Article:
On January 1st , CODEPINK launched Women Say No to War, an urgent appeal from the women of the United States, Iraq, and worldwide, and delivered 100,000 signatures to the White House.
In the wake of Hurricane Katrina, CODEPINK worked with various neighborhood groups in New Orleans to restore their communities.
On March 8, International Women's Day, we brought an Iraqi women's delegation to the U.S. to tour over 100 cities, educating Americans about the effects of the war on women.
CODEPINK mobilized its members for the United for Peace & Justice March in Washington DC, which brought together over 300,000 participants.
CODEPINK held an amazing 24-hour vigil in front of the White House to reclaim Mother's Day as a day to work for peace.
On July 4, CODEPINK & Gold Star Families launched an historic hunger strike called TROOPS HOME FAST, which lasted for 80 days with over 5,000 participants, some continue to fast.
In August of 2006, CODEPINK Peace Delegates traveled to Jordan to meet with members of the Iraqi Parliament and discuss the basics of a Reconciliation Plan.
While the fighting was still raging between Israel and Lebanon, CODEPINK traveled to Lebanon to witness the destruction, bring humanitarian aid and join the international call for ceasefi re.
150 women gathered for the fi rst CODEPINK activist retreat in Austin,Texas, gaining new skills and networking with women from activist organizations around the country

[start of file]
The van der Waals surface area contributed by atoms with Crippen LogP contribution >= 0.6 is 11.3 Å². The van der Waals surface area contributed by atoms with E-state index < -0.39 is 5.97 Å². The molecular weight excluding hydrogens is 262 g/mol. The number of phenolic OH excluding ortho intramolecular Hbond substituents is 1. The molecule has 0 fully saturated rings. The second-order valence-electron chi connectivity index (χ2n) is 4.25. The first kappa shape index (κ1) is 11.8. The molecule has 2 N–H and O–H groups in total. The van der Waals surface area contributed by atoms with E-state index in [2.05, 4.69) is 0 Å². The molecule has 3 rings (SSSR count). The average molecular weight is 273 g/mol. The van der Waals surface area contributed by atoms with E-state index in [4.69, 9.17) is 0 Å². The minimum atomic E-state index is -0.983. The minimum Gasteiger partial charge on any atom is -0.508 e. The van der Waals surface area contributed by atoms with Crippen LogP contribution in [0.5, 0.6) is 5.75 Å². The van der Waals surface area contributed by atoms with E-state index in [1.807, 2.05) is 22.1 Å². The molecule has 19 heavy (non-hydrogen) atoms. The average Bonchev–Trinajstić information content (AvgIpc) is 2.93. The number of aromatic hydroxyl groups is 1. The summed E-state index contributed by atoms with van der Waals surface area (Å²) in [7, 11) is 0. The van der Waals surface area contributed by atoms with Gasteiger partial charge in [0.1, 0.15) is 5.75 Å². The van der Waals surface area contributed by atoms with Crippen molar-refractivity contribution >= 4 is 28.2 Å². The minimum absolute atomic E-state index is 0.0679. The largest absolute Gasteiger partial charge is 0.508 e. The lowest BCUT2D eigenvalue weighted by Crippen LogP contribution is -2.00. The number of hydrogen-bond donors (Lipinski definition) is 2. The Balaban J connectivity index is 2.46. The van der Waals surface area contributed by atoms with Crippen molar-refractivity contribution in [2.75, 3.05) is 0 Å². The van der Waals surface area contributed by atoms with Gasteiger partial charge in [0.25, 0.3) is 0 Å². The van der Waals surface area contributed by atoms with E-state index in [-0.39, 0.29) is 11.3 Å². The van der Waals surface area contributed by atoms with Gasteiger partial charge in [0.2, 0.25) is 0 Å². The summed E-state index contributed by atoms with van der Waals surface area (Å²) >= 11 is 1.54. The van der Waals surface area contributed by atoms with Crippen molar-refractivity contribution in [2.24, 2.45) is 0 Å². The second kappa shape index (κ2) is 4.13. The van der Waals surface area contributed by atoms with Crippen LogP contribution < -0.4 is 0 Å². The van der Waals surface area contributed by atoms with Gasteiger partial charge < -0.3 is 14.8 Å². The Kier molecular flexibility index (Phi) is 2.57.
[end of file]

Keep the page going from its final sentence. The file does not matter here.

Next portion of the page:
CODEPINK participated for the second year in Camp Casey outside Bush's ranch in Crawford, TX, planting a beautiful garden for peace.
CODEPINK supported war resisters Suzanne Swift, Lt. Ehren Watada, Army Specialist Mark Wilkerson, Kyle Snyder and Agustin Aguayo in their courageous refusal to participate in the illegal war in Iraq.
By Election Day, we had collected 77,000 signatures for the Give Peace A Vote pledge to only support candidates for Congress or President who call for a speedy end to the war in Iraq.
CODEPINK traveled the country with our campaign Walk In Their Shoes, displaying empty shoes tagged with the names of Iraqis who have died. The display is a gripping reminder of the unspeakable pain and suffering of this war.
This year, CODEPINK tripled its membership, reaching a total of about 190,000 individuals and garnering over 300 local groups.